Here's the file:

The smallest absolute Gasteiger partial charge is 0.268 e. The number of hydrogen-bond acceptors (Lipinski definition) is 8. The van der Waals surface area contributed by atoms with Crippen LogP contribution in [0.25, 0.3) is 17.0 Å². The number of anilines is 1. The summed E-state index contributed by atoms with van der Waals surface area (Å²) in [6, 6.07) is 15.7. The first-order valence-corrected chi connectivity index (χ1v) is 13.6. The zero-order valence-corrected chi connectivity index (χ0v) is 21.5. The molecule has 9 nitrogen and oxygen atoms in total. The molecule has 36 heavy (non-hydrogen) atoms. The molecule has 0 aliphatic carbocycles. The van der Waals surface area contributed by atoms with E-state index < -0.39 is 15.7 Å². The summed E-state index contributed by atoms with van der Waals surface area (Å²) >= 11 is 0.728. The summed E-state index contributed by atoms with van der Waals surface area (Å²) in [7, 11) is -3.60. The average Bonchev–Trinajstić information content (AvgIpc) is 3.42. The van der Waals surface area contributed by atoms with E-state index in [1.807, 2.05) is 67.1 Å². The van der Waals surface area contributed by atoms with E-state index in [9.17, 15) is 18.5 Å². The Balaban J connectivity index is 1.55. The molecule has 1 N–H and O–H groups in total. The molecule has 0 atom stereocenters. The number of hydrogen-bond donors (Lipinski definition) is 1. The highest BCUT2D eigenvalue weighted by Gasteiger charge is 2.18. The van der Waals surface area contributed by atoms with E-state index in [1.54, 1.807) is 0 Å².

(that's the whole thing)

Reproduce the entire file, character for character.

The smallest absolute Gasteiger partial charge is 0.268 e. The number of hydrogen-bond acceptors (Lipinski definition) is 8. The van der Waals surface area contributed by atoms with Crippen LogP contribution in [0.25, 0.3) is 17.0 Å². The number of anilines is 1. The summed E-state index contributed by atoms with van der Waals surface area (Å²) in [6, 6.07) is 15.7. The first-order valence-corrected chi connectivity index (χ1v) is 13.6. The zero-order valence-corrected chi connectivity index (χ0v) is 21.5. The molecule has 9 nitrogen and oxygen atoms in total. The molecule has 36 heavy (non-hydrogen) atoms. The molecule has 0 aliphatic carbocycles. The van der Waals surface area contributed by atoms with E-state index < -0.39 is 15.7 Å². The summed E-state index contributed by atoms with van der Waals surface area (Å²) >= 11 is 0.728. The summed E-state index contributed by atoms with van der Waals surface area (Å²) in [7, 11) is -3.60. The average Bonchev–Trinajstić information content (AvgIpc) is 3.42. The van der Waals surface area contributed by atoms with E-state index in [1.807, 2.05) is 67.1 Å². The van der Waals surface area contributed by atoms with E-state index in [9.17, 15) is 18.5 Å². The Balaban J connectivity index is 1.55. The molecule has 1 N–H and O–H groups in total. The molecule has 0 atom stereocenters. The number of hydrogen-bond donors (Lipinski definition) is 1. The highest BCUT2D eigenvalue weighted by Gasteiger charge is 2.18. The van der Waals surface area contributed by atoms with E-state index in [1.54, 1.807) is 0 Å².